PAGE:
Jennifer B. Davis
There are a number of folks I know who are actively looking for a new job. I have heard about a number of new tools and sites that might be worth checking out. If you also think of HR staffing as a marketing job (ie, finding prospects, convincing them to apply, educating them, etc), these might also be inspirations for other types of recruitment efforts.

Finding a Position

There are always and the local newspaper (yawn!). There are jobs available from your network on LinkedIn. There are some categories of jobs posted on TheLadders, SixFigureJobs, and NotchUp, where you get paid to interview and have to be invited (send me your email). Better yet, just tell your friends, former colleagues, or even your boss that you are looking for a new challenge and, as they say, let the universe raise up the resources you need.

If a picture is worth a thousand words...what about a video?

My Mom tells me that when she graduated from college, she got professional pictures taken to attach to every resume she sent out. These were the days before paralyzing political correctness and apparently employers wanted to see your pearly whites before they gave you a call. Now, technology is enabling the same sort of thing, but even more so. Beyond the pictures on Plaxo or your Facebook page, prospective employees, can post there video resumes several places (including VideoJobShop or CareerTours) or post taped responses to interview questions at HireVue. Now, before you rush out to do a video resume, read this helpful article from Dice.

Conversely, employers can now post videos to VideoJobShop or CareerTours describing the work and benefits they offer (something that many people have done on their own career/jobs pages for a while). They can create more rich-media job listings at StandoutJobs. I would highly recommend HR professionals and recruiters read this article from Penelope Trunk before taping their videos. You might include some things like a commercial for the hiring manager, an action movie style trailer of career path options at your company, and find ways to get your videos out on the web in more places.

Profiles and Resumes

So, let's say you are old school and don't want to record an amateurish video resume. There are lots of places that you can go to create profiles, post resume highlights or details, and actively network with potential employers. These include some of my favorites like LinkedIn (my profile is at, FaceBook, MySpace, and other social networks (TechCrunch has a list that I think is over 40 different companies that allow you to build your own social network if you haven't found one you like).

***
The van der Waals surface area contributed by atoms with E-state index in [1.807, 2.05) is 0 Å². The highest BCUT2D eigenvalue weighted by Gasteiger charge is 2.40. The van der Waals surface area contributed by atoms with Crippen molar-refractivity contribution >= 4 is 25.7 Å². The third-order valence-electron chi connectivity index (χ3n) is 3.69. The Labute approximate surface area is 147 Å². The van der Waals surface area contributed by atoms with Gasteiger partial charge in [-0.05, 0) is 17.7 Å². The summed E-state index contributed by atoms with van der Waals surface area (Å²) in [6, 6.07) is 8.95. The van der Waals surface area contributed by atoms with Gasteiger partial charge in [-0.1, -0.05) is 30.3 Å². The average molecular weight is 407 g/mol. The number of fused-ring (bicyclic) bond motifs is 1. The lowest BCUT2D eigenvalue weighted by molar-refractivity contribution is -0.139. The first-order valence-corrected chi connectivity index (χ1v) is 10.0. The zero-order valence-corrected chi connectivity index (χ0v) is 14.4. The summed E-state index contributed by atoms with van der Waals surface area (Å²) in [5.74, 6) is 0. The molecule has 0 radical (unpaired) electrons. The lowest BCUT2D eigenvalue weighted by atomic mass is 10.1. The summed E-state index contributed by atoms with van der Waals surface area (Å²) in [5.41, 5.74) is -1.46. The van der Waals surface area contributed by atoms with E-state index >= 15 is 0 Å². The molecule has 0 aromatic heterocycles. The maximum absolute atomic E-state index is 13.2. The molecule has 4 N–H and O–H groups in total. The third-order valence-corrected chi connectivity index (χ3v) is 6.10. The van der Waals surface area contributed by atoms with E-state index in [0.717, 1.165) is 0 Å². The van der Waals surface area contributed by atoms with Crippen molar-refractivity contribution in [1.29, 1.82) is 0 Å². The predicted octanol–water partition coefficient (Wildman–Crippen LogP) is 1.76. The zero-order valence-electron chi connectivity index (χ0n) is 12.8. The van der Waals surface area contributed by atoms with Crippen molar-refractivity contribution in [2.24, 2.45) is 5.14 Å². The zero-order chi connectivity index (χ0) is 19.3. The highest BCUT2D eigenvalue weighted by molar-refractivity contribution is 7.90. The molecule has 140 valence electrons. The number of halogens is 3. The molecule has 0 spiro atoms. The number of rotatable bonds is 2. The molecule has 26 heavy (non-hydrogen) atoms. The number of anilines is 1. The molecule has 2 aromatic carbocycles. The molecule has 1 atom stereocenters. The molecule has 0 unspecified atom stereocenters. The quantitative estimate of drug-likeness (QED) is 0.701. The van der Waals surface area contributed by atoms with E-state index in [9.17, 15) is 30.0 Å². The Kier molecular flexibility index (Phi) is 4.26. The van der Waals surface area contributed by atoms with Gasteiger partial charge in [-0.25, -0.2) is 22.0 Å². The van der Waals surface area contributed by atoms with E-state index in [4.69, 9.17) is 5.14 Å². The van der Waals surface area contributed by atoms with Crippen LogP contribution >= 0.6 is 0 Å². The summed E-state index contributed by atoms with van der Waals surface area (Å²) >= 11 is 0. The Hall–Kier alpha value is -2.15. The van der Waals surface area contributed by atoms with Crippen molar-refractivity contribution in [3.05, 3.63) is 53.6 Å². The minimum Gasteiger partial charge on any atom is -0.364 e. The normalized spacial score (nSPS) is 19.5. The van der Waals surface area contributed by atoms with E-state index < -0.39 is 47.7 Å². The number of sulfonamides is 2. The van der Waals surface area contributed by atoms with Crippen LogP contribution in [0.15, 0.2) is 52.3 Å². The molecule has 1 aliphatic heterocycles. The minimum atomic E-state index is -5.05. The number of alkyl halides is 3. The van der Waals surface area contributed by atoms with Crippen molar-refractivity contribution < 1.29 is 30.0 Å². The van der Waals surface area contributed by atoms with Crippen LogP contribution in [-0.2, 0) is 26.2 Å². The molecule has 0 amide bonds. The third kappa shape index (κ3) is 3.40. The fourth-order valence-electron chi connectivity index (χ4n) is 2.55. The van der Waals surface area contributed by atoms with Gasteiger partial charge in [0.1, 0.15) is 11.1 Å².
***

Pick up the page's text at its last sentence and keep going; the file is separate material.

You can create/update your automatically generated profile at ZoomInfo. People search sites are becoming more and more popular with folks link Wink, Spock, and, who claims to be the world's largest people directory (they tap into FaceBook data). There are other ideas on how to get your name "out there" on this previous post.

You could always write an ebook on a topic that you consider yourself an expert (or at least better than average) and start your own viral marketing campaign.

Doin' Your Homework

So, now you can find compensation profiles for positions you might be considering at PayScale, SalaryScout, or PayScale has a new service called GigZig which tracks the career paths of folks applying for or getting the jobs that you might be interested in. Very interesting, especially if you want to tune your resume to the sweet spot of the position or highlight something that may set you apart from the masses. What is telling is that in most of the searches I did for CEO positions, the most popular title held 5 years ago was also a CEO. The more specific the title (ie, Vice President of Marketing and Communications versus the more generic VP of Marketing) made it harder to create a path to senior level positions. This might be a data tabulation problem or a larger issue on career diversification and specialization.

Even more research should be done before you head out on your entrepreneurial own.

Your Dream Job

If you are considering a change, you might want to read this article by Brian Kurth, author of Test Drive Your Dream Job and founder of Vocation Vacations. Has some great ideas to expand the range of things you might be thinking about. I have long thought that most people wait for permission to get the "dream job" they want, when indeed more things are within a person's own control than they might realize.
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